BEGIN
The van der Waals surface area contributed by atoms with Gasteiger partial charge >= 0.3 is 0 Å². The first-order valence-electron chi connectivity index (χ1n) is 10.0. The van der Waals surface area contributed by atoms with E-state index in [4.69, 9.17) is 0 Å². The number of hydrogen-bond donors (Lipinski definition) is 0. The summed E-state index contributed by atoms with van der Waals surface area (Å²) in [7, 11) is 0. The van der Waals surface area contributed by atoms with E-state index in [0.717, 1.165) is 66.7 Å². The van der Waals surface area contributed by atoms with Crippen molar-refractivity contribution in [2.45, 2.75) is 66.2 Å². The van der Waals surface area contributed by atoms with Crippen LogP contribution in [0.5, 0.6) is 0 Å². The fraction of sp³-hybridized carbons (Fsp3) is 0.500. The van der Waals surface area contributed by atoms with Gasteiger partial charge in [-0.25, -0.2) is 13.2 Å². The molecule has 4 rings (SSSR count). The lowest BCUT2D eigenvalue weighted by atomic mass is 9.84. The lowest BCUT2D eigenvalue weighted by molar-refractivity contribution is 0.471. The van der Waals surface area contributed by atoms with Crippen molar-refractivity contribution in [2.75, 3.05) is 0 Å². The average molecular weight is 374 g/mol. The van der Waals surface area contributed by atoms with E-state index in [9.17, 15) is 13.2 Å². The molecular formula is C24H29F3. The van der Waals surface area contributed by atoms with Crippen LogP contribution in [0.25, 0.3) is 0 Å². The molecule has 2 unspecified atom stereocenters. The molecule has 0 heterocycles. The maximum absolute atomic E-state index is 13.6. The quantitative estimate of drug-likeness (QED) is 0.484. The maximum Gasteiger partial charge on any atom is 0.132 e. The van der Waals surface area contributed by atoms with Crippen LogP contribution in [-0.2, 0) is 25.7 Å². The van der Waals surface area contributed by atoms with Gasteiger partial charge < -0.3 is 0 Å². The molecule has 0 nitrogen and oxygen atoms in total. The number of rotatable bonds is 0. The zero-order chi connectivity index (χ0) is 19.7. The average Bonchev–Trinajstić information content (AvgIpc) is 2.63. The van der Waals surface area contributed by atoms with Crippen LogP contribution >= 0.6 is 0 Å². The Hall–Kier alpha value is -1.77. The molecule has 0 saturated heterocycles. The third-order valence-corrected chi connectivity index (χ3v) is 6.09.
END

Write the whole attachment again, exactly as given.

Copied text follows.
The van der Waals surface area contributed by atoms with Gasteiger partial charge >= 0.3 is 0 Å². The first-order valence-electron chi connectivity index (χ1n) is 10.0. The van der Waals surface area contributed by atoms with E-state index in [4.69, 9.17) is 0 Å². The number of hydrogen-bond donors (Lipinski definition) is 0. The summed E-state index contributed by atoms with van der Waals surface area (Å²) in [7, 11) is 0. The van der Waals surface area contributed by atoms with E-state index in [0.717, 1.165) is 66.7 Å². The van der Waals surface area contributed by atoms with Crippen molar-refractivity contribution in [2.45, 2.75) is 66.2 Å². The van der Waals surface area contributed by atoms with Crippen LogP contribution in [0.5, 0.6) is 0 Å². The fraction of sp³-hybridized carbons (Fsp3) is 0.500. The van der Waals surface area contributed by atoms with Gasteiger partial charge in [-0.25, -0.2) is 13.2 Å². The molecule has 4 rings (SSSR count). The lowest BCUT2D eigenvalue weighted by atomic mass is 9.84. The lowest BCUT2D eigenvalue weighted by molar-refractivity contribution is 0.471. The van der Waals surface area contributed by atoms with Crippen molar-refractivity contribution in [2.75, 3.05) is 0 Å². The average molecular weight is 374 g/mol. The van der Waals surface area contributed by atoms with E-state index in [9.17, 15) is 13.2 Å². The molecular formula is C24H29F3. The van der Waals surface area contributed by atoms with Crippen LogP contribution in [0.25, 0.3) is 0 Å². The molecule has 2 unspecified atom stereocenters. The molecule has 0 heterocycles. The maximum absolute atomic E-state index is 13.6. The quantitative estimate of drug-likeness (QED) is 0.484. The maximum Gasteiger partial charge on any atom is 0.132 e. The van der Waals surface area contributed by atoms with Crippen LogP contribution in [-0.2, 0) is 25.7 Å². The van der Waals surface area contributed by atoms with Gasteiger partial charge < -0.3 is 0 Å². The molecule has 0 nitrogen and oxygen atoms in total. The number of rotatable bonds is 0. The zero-order chi connectivity index (χ0) is 19.7. The average Bonchev–Trinajstić information content (AvgIpc) is 2.63. The van der Waals surface area contributed by atoms with Crippen LogP contribution >= 0.6 is 0 Å². The Hall–Kier alpha value is -1.77. The molecule has 0 saturated heterocycles. The third-order valence-corrected chi connectivity index (χ3v) is 6.09.